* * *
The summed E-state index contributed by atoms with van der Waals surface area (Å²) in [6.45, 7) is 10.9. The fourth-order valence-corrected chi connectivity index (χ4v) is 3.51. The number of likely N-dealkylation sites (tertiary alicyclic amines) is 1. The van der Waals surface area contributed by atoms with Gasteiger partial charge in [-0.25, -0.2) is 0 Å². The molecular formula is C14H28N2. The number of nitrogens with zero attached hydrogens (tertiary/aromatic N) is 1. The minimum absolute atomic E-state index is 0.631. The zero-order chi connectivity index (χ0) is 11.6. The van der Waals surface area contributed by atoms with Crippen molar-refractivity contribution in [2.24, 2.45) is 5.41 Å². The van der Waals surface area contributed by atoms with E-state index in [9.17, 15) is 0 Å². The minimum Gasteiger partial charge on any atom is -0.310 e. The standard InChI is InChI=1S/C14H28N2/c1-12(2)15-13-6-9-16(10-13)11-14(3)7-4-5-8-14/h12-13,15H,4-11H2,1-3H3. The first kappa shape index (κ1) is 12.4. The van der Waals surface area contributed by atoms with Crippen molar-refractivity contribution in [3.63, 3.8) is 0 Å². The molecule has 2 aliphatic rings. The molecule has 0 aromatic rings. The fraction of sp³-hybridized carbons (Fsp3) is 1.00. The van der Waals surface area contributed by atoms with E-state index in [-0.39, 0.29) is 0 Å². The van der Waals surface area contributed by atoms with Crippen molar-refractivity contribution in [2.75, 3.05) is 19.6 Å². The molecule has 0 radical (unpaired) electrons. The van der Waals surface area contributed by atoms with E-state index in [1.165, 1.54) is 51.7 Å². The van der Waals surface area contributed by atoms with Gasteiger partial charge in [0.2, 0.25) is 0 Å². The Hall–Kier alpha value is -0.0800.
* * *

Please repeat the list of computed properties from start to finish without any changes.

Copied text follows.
The summed E-state index contributed by atoms with van der Waals surface area (Å²) in [6.45, 7) is 10.9. The fourth-order valence-corrected chi connectivity index (χ4v) is 3.51. The number of likely N-dealkylation sites (tertiary alicyclic amines) is 1. The van der Waals surface area contributed by atoms with Gasteiger partial charge in [-0.25, -0.2) is 0 Å². The molecular formula is C14H28N2. The number of nitrogens with zero attached hydrogens (tertiary/aromatic N) is 1. The minimum absolute atomic E-state index is 0.631. The zero-order chi connectivity index (χ0) is 11.6. The van der Waals surface area contributed by atoms with Crippen molar-refractivity contribution in [2.24, 2.45) is 5.41 Å². The van der Waals surface area contributed by atoms with E-state index in [9.17, 15) is 0 Å². The minimum Gasteiger partial charge on any atom is -0.310 e. The standard InChI is InChI=1S/C14H28N2/c1-12(2)15-13-6-9-16(10-13)11-14(3)7-4-5-8-14/h12-13,15H,4-11H2,1-3H3. The first kappa shape index (κ1) is 12.4. The van der Waals surface area contributed by atoms with Crippen molar-refractivity contribution in [3.63, 3.8) is 0 Å². The molecule has 2 aliphatic rings. The molecule has 0 aromatic rings. The fraction of sp³-hybridized carbons (Fsp3) is 1.00. The van der Waals surface area contributed by atoms with E-state index in [-0.39, 0.29) is 0 Å². The van der Waals surface area contributed by atoms with Crippen molar-refractivity contribution in [2.75, 3.05) is 19.6 Å². The molecule has 0 radical (unpaired) electrons. The van der Waals surface area contributed by atoms with E-state index in [1.165, 1.54) is 51.7 Å². The van der Waals surface area contributed by atoms with Gasteiger partial charge in [0.2, 0.25) is 0 Å². The Hall–Kier alpha value is -0.0800.